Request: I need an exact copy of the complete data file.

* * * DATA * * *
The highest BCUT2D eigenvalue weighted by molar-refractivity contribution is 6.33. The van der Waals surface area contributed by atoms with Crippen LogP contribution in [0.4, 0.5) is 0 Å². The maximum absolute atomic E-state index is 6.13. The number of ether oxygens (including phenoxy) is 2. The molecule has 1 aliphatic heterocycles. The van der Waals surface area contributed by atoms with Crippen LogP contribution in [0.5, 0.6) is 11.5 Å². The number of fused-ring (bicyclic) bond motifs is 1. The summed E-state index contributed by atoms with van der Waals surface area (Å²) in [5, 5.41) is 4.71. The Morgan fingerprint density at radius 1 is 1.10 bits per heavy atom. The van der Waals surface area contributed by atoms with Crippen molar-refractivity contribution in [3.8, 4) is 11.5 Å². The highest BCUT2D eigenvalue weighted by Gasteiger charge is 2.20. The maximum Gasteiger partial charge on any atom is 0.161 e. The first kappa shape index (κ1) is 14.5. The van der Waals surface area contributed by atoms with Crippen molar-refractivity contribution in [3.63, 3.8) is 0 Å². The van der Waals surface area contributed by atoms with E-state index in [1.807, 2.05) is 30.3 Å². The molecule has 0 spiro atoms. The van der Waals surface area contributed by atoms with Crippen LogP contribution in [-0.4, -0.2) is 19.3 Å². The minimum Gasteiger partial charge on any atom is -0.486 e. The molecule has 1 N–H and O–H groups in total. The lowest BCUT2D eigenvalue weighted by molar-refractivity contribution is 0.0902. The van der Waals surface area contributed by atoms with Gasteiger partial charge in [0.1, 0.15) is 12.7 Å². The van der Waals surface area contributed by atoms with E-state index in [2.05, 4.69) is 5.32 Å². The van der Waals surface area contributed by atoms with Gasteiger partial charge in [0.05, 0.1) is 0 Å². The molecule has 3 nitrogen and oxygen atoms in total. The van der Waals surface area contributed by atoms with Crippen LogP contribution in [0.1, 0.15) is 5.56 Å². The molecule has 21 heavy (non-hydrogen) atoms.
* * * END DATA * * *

The highest BCUT2D eigenvalue weighted by molar-refractivity contribution is 6.33. The van der Waals surface area contributed by atoms with Crippen LogP contribution in [0.4, 0.5) is 0 Å². The maximum absolute atomic E-state index is 6.13. The number of ether oxygens (including phenoxy) is 2. The molecule has 1 aliphatic heterocycles. The van der Waals surface area contributed by atoms with Crippen LogP contribution in [0.5, 0.6) is 11.5 Å². The number of fused-ring (bicyclic) bond motifs is 1. The summed E-state index contributed by atoms with van der Waals surface area (Å²) in [5, 5.41) is 4.71. The Morgan fingerprint density at radius 1 is 1.10 bits per heavy atom. The van der Waals surface area contributed by atoms with Crippen molar-refractivity contribution in [3.8, 4) is 11.5 Å². The highest BCUT2D eigenvalue weighted by Gasteiger charge is 2.20. The maximum Gasteiger partial charge on any atom is 0.161 e. The first kappa shape index (κ1) is 14.5. The van der Waals surface area contributed by atoms with Crippen molar-refractivity contribution in [3.63, 3.8) is 0 Å². The van der Waals surface area contributed by atoms with E-state index in [1.807, 2.05) is 30.3 Å². The molecule has 0 spiro atoms. The van der Waals surface area contributed by atoms with Crippen LogP contribution in [-0.4, -0.2) is 19.3 Å². The minimum Gasteiger partial charge on any atom is -0.486 e. The molecule has 1 N–H and O–H groups in total. The lowest BCUT2D eigenvalue weighted by molar-refractivity contribution is 0.0902. The van der Waals surface area contributed by atoms with Gasteiger partial charge in [0.1, 0.15) is 12.7 Å². The van der Waals surface area contributed by atoms with E-state index in [2.05, 4.69) is 5.32 Å². The van der Waals surface area contributed by atoms with Gasteiger partial charge in [0.05, 0.1) is 0 Å². The molecule has 3 nitrogen and oxygen atoms in total. The van der Waals surface area contributed by atoms with Crippen LogP contribution in [0.1, 0.15) is 5.56 Å². The molecule has 21 heavy (non-hydrogen) atoms.